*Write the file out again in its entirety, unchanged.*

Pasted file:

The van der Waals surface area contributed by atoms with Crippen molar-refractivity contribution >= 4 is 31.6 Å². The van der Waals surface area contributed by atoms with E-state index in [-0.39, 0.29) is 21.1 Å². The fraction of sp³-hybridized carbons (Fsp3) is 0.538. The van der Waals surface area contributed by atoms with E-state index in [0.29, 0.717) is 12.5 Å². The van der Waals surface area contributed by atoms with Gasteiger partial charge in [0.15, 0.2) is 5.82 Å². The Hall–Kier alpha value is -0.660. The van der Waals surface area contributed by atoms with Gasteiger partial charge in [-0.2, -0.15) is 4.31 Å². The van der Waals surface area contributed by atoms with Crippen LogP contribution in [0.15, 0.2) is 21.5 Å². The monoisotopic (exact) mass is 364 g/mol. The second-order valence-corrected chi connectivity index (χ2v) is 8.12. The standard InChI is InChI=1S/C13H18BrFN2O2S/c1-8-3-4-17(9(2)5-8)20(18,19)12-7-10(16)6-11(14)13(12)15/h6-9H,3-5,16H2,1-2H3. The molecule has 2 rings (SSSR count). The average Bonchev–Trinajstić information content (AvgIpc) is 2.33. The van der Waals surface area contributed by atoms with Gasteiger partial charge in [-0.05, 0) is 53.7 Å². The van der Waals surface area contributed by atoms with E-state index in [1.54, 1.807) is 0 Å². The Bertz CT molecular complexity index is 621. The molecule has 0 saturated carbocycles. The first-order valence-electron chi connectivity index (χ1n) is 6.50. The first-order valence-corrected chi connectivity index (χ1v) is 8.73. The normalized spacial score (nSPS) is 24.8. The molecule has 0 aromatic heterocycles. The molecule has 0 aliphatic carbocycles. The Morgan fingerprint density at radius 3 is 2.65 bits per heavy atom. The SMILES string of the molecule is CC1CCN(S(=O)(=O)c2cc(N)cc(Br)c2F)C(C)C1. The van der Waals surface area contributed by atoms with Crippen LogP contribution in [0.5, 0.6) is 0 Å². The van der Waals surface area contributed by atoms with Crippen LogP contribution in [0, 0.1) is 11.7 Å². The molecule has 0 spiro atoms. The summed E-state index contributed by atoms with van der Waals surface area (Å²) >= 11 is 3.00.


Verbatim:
The van der Waals surface area contributed by atoms with Crippen molar-refractivity contribution >= 4 is 31.6 Å². The van der Waals surface area contributed by atoms with E-state index in [-0.39, 0.29) is 21.1 Å². The fraction of sp³-hybridized carbons (Fsp3) is 0.538. The van der Waals surface area contributed by atoms with E-state index in [0.29, 0.717) is 12.5 Å². The van der Waals surface area contributed by atoms with Gasteiger partial charge in [0.15, 0.2) is 5.82 Å². The Hall–Kier alpha value is -0.660. The van der Waals surface area contributed by atoms with Gasteiger partial charge in [-0.2, -0.15) is 4.31 Å². The van der Waals surface area contributed by atoms with Crippen LogP contribution in [0.15, 0.2) is 21.5 Å². The monoisotopic (exact) mass is 364 g/mol. The second-order valence-corrected chi connectivity index (χ2v) is 8.12. The standard InChI is InChI=1S/C13H18BrFN2O2S/c1-8-3-4-17(9(2)5-8)20(18,19)12-7-10(16)6-11(14)13(12)15/h6-9H,3-5,16H2,1-2H3. The molecule has 2 rings (SSSR count). The average Bonchev–Trinajstić information content (AvgIpc) is 2.33. The van der Waals surface area contributed by atoms with Gasteiger partial charge in [-0.05, 0) is 53.7 Å². The van der Waals surface area contributed by atoms with E-state index in [1.54, 1.807) is 0 Å². The Bertz CT molecular complexity index is 621. The molecule has 0 saturated carbocycles. The first-order valence-electron chi connectivity index (χ1n) is 6.50. The first-order valence-corrected chi connectivity index (χ1v) is 8.73. The normalized spacial score (nSPS) is 24.8. The molecule has 0 aromatic heterocycles. The molecule has 0 aliphatic carbocycles. The Morgan fingerprint density at radius 3 is 2.65 bits per heavy atom. The SMILES string of the molecule is CC1CCN(S(=O)(=O)c2cc(N)cc(Br)c2F)C(C)C1. The van der Waals surface area contributed by atoms with Crippen LogP contribution in [0.5, 0.6) is 0 Å². The van der Waals surface area contributed by atoms with Crippen LogP contribution in [0, 0.1) is 11.7 Å². The molecule has 0 spiro atoms. The summed E-state index contributed by atoms with van der Waals surface area (Å²) >= 11 is 3.00.